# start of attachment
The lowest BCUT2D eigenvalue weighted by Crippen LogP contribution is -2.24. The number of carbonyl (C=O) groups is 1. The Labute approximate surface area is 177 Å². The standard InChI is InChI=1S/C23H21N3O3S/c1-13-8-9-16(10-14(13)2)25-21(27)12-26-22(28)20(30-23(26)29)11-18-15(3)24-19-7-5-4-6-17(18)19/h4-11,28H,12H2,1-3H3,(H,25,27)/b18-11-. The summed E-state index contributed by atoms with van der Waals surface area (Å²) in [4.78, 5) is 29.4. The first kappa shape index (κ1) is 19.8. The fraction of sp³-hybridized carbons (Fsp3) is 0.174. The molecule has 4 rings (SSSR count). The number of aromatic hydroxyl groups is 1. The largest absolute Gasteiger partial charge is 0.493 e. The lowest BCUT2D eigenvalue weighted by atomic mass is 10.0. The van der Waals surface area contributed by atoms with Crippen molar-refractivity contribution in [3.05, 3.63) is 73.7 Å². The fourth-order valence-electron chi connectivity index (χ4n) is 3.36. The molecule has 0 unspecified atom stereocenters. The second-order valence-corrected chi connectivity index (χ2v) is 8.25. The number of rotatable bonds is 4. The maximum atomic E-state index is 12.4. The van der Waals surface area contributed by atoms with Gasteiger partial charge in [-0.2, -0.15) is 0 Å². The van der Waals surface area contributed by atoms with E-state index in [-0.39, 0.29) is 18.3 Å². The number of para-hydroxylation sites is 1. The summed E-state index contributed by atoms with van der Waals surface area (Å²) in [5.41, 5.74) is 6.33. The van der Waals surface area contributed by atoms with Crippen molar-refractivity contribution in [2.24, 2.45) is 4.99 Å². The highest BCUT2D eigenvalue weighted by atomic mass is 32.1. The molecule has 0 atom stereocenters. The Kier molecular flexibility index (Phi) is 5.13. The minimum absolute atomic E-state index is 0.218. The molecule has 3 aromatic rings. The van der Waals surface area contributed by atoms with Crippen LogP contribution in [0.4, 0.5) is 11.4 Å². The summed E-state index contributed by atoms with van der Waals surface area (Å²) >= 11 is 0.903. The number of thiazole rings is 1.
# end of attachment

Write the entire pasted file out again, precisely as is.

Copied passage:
The lowest BCUT2D eigenvalue weighted by Crippen LogP contribution is -2.24. The number of carbonyl (C=O) groups is 1. The Labute approximate surface area is 177 Å². The standard InChI is InChI=1S/C23H21N3O3S/c1-13-8-9-16(10-14(13)2)25-21(27)12-26-22(28)20(30-23(26)29)11-18-15(3)24-19-7-5-4-6-17(18)19/h4-11,28H,12H2,1-3H3,(H,25,27)/b18-11-. The summed E-state index contributed by atoms with van der Waals surface area (Å²) in [4.78, 5) is 29.4. The first kappa shape index (κ1) is 19.8. The fraction of sp³-hybridized carbons (Fsp3) is 0.174. The molecule has 4 rings (SSSR count). The number of aromatic hydroxyl groups is 1. The largest absolute Gasteiger partial charge is 0.493 e. The lowest BCUT2D eigenvalue weighted by atomic mass is 10.0. The van der Waals surface area contributed by atoms with Crippen molar-refractivity contribution in [3.05, 3.63) is 73.7 Å². The fourth-order valence-electron chi connectivity index (χ4n) is 3.36. The molecule has 0 unspecified atom stereocenters. The second-order valence-corrected chi connectivity index (χ2v) is 8.25. The number of rotatable bonds is 4. The maximum atomic E-state index is 12.4. The van der Waals surface area contributed by atoms with Gasteiger partial charge in [-0.2, -0.15) is 0 Å². The van der Waals surface area contributed by atoms with E-state index in [-0.39, 0.29) is 18.3 Å². The number of para-hydroxylation sites is 1. The summed E-state index contributed by atoms with van der Waals surface area (Å²) in [5.41, 5.74) is 6.33. The van der Waals surface area contributed by atoms with Crippen molar-refractivity contribution in [2.24, 2.45) is 4.99 Å². The highest BCUT2D eigenvalue weighted by atomic mass is 32.1. The molecule has 0 atom stereocenters. The Kier molecular flexibility index (Phi) is 5.13. The minimum absolute atomic E-state index is 0.218. The molecule has 3 aromatic rings. The van der Waals surface area contributed by atoms with Crippen LogP contribution in [0.4, 0.5) is 11.4 Å². The summed E-state index contributed by atoms with van der Waals surface area (Å²) >= 11 is 0.903. The number of thiazole rings is 1.